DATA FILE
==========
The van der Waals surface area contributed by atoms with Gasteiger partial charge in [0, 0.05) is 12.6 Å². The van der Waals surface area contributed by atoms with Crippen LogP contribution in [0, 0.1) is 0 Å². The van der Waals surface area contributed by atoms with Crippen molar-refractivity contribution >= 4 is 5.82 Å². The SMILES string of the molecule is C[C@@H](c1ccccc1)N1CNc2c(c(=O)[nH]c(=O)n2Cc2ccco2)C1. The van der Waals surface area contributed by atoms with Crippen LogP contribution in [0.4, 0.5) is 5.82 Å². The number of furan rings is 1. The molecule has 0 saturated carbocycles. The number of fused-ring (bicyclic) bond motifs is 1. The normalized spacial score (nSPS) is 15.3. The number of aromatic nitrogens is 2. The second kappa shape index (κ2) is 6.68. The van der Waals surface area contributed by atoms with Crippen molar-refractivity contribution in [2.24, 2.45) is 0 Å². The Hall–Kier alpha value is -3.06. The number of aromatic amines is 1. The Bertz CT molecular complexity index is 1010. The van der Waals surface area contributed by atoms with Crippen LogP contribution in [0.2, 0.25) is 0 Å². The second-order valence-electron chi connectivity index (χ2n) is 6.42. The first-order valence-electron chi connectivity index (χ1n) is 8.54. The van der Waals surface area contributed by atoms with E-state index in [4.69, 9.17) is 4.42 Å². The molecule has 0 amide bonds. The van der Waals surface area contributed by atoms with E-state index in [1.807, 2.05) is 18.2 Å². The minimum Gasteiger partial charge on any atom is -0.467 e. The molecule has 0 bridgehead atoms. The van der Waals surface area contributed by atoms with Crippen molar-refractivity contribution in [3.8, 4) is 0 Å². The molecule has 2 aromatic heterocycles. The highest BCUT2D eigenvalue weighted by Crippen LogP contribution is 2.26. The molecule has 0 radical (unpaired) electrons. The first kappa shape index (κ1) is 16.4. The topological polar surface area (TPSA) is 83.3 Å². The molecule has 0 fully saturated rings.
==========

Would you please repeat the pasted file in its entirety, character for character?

The van der Waals surface area contributed by atoms with Gasteiger partial charge in [0, 0.05) is 12.6 Å². The van der Waals surface area contributed by atoms with Crippen LogP contribution in [0, 0.1) is 0 Å². The van der Waals surface area contributed by atoms with Crippen molar-refractivity contribution >= 4 is 5.82 Å². The SMILES string of the molecule is C[C@@H](c1ccccc1)N1CNc2c(c(=O)[nH]c(=O)n2Cc2ccco2)C1. The van der Waals surface area contributed by atoms with Crippen LogP contribution in [0.4, 0.5) is 5.82 Å². The number of furan rings is 1. The molecule has 0 saturated carbocycles. The number of fused-ring (bicyclic) bond motifs is 1. The normalized spacial score (nSPS) is 15.3. The number of aromatic nitrogens is 2. The second kappa shape index (κ2) is 6.68. The van der Waals surface area contributed by atoms with Crippen molar-refractivity contribution in [2.24, 2.45) is 0 Å². The Hall–Kier alpha value is -3.06. The number of aromatic amines is 1. The Bertz CT molecular complexity index is 1010. The van der Waals surface area contributed by atoms with Crippen LogP contribution in [0.2, 0.25) is 0 Å². The second-order valence-electron chi connectivity index (χ2n) is 6.42. The first-order valence-electron chi connectivity index (χ1n) is 8.54. The van der Waals surface area contributed by atoms with E-state index in [4.69, 9.17) is 4.42 Å². The molecule has 0 amide bonds. The van der Waals surface area contributed by atoms with E-state index in [1.807, 2.05) is 18.2 Å². The minimum Gasteiger partial charge on any atom is -0.467 e. The molecule has 0 bridgehead atoms. The van der Waals surface area contributed by atoms with Crippen molar-refractivity contribution in [3.8, 4) is 0 Å². The molecule has 2 aromatic heterocycles. The highest BCUT2D eigenvalue weighted by Crippen LogP contribution is 2.26. The molecule has 0 radical (unpaired) electrons. The first kappa shape index (κ1) is 16.4. The topological polar surface area (TPSA) is 83.3 Å². The molecule has 0 fully saturated rings.